The second movement we chose was a horizontal hurdle hop into a broad jump. This plyometric allows us to keep consistency with our direction of force in the horizontal vector. Any sort of horizontal plyometric is fine.
Video 3. Space out hurdles a little further than your typical hurdle hop. We do not want an extended ground contact into the broad jump.
Our third movement (weighted plyometric) was a 30% V-DEC sprint on the Run Rocket (or sled) for 10 yards. Again, here we just want to enhance the neural drive right before the exposure of the 5/10 or 10/20 acceleration.
Video 4. We typically cue our athletes on acceleration days to be “violent at the start.”
Finally, the athlete would run the 5/10 or 10/20 acceleration. We have seen a lot of athletes set personal records because of the huge potentiation effect. Coaches need to be sure to keep the yardage and volume low in resisted sprints and plyometrics to not overcook the steak before the lasered sprint time.
Video 5. Using laser timers gives us instant feedback on each sprint while also upping athlete intent.
We used this concept on our max velocity day as well. Our thought process on applying this concept was slightly different. We understand that max velocity sprinting is the fastest plyometric that we can do. Keeping that in mind, our potentiation ideas were slightly different.
There is a fine line between cooking the steak and potentiating an athlete. Max velocity sprinting is very neurologically demanding, so we do not want to bog the system down with heavy resisted sprints before a longer sprint at top speed. Instead, we used an overspeed movement.Max velocity sprinting is very neurologically demanding, so we don’t want to bog the system down with heavy resisted sprints before a longer sprint at top speed. We use an overspeed movement instead. Click To Tweet
Overspeed movements force athletes to switch and exchange their limbs faster than they could manually. Our athletes seem to feel “supercharged,” as if it has some sort of neurological potentiation effect. Our overarching theme of building repeat sprint ability is still intact, with the athlete still being tasked with delivering high power outputs at an even higher velocity. This differs from our acceleration days, which are filled with short bursts of heavier loads at lower velocities and are more “power” based.
Our first movement on this day was a 15-yard Run Rocket sprint at a 25% V-DEC, trying again to enhance the neural drive and potentiate the athlete.
Video 6. We like to cue “attack the first 10 yards,” then start to transition.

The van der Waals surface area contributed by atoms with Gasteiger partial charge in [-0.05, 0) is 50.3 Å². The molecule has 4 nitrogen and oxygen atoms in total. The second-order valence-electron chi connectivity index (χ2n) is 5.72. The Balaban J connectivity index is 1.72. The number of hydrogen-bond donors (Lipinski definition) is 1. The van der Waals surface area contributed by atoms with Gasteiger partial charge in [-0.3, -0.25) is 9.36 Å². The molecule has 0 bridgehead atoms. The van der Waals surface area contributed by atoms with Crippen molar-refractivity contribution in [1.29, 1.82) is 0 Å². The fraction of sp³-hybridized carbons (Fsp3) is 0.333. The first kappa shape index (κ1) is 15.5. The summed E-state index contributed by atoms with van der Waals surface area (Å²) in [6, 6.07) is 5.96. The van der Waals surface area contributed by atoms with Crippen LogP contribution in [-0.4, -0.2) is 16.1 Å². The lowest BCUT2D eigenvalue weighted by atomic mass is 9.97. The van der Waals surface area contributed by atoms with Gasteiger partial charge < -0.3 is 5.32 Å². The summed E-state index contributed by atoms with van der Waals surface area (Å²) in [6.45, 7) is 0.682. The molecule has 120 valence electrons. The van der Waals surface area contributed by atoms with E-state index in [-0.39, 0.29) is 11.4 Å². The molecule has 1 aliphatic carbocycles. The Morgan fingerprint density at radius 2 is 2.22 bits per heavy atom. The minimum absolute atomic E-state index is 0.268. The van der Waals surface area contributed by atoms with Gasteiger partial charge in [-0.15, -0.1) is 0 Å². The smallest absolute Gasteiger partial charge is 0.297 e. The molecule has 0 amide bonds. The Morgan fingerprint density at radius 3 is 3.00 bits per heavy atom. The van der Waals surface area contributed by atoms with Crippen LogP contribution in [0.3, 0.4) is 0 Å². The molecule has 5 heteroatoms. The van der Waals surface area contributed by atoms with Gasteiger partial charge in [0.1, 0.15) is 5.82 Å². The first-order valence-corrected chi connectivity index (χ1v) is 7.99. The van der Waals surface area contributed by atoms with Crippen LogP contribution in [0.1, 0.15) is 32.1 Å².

Next was a high double hurdle hop. Staying with our theme of a vector-specific plyometric, we wanted a plyometric with a more vertical orientation of force.
Video 7. We encourage our athletes to spend little time on the ground.
The third movement we selected was an assisted primetime. Essentially, we want the athlete to feel what it’s like to switch fast from the hip, similar to our aim with the SHREDmill. The ability to switch and exchange our limbs is a KPI (key performance indicator) in both acceleration and max velocity sprinting.
The overspeed stimulus is a great potentiator before running at max velocity. Note that we only do this with higher-level athletes who can handle the stimulus. For our younger athletes, we used a trampoline RFI (reflexive firing isometric) sprint. The trampoline provides a similar stimulus in the manner that the athlete has to switch faster because of the reflexive nature of the trampoline. It also allows us to focus on positioning, timing, and rhythm.
Video 8. This is a movement that we only use with our more advanced athletes.
Video 9. Positioning cues we use for this movement are: “be tall,” “lift front-side” (A-position), and “switch hard and fast.”
Finally, the athlete would run the 20-yard build 10-fly. Just like on our acceleration days, we saw a lot of our athletes set personal bests.
Video 10. We like to remind our athletes to relax and feel smooth, not to fight for a personal best.
Results on RSA
When thinking about team sports and the demands on athletes, repeat sprint ability is paramount. The ability to repeat and produce power over and over is essential, making this method optimal for team sport athletes.
As you can tell, this particular athlete set personal bests on his 20-yard build 10 fly three weeks in a row. He increased his top speed window (speed reserve has grown), while also increasing his ability to repeat short bursts of acceleration.
Note that this is just a method, not a training principle. Stick to what makes sense for your athletes. But we’ve used the method here at TAP and seen good results with it.